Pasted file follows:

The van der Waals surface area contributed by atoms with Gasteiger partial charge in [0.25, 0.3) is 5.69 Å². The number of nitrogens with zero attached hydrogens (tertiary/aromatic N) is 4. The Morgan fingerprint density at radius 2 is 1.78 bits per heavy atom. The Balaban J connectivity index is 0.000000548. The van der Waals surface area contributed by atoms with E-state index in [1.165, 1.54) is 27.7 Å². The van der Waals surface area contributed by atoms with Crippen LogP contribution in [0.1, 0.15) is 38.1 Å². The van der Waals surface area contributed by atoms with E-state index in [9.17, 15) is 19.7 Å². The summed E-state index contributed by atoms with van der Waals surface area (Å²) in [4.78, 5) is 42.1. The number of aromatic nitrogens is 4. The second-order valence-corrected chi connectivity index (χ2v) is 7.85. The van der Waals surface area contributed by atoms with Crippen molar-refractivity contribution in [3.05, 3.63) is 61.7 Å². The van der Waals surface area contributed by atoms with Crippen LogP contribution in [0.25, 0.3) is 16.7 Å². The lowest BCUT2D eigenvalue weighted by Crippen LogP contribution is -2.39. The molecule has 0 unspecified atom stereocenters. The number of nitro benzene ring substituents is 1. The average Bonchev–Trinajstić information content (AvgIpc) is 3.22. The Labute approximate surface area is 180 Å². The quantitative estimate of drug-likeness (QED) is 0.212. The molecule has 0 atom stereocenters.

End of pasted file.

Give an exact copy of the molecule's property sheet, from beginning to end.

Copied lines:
The van der Waals surface area contributed by atoms with Gasteiger partial charge in [0.25, 0.3) is 5.69 Å². The number of nitrogens with zero attached hydrogens (tertiary/aromatic N) is 4. The Morgan fingerprint density at radius 2 is 1.78 bits per heavy atom. The Balaban J connectivity index is 0.000000548. The van der Waals surface area contributed by atoms with E-state index in [1.165, 1.54) is 27.7 Å². The van der Waals surface area contributed by atoms with Crippen LogP contribution in [0.1, 0.15) is 38.1 Å². The van der Waals surface area contributed by atoms with E-state index in [9.17, 15) is 19.7 Å². The summed E-state index contributed by atoms with van der Waals surface area (Å²) in [4.78, 5) is 42.1. The number of aromatic nitrogens is 4. The second-order valence-corrected chi connectivity index (χ2v) is 7.85. The van der Waals surface area contributed by atoms with Crippen molar-refractivity contribution in [3.05, 3.63) is 61.7 Å². The van der Waals surface area contributed by atoms with Crippen LogP contribution in [0.25, 0.3) is 16.7 Å². The lowest BCUT2D eigenvalue weighted by Crippen LogP contribution is -2.39. The molecule has 0 unspecified atom stereocenters. The number of nitro benzene ring substituents is 1. The average Bonchev–Trinajstić information content (AvgIpc) is 3.22. The Labute approximate surface area is 180 Å². The quantitative estimate of drug-likeness (QED) is 0.212. The molecule has 0 atom stereocenters.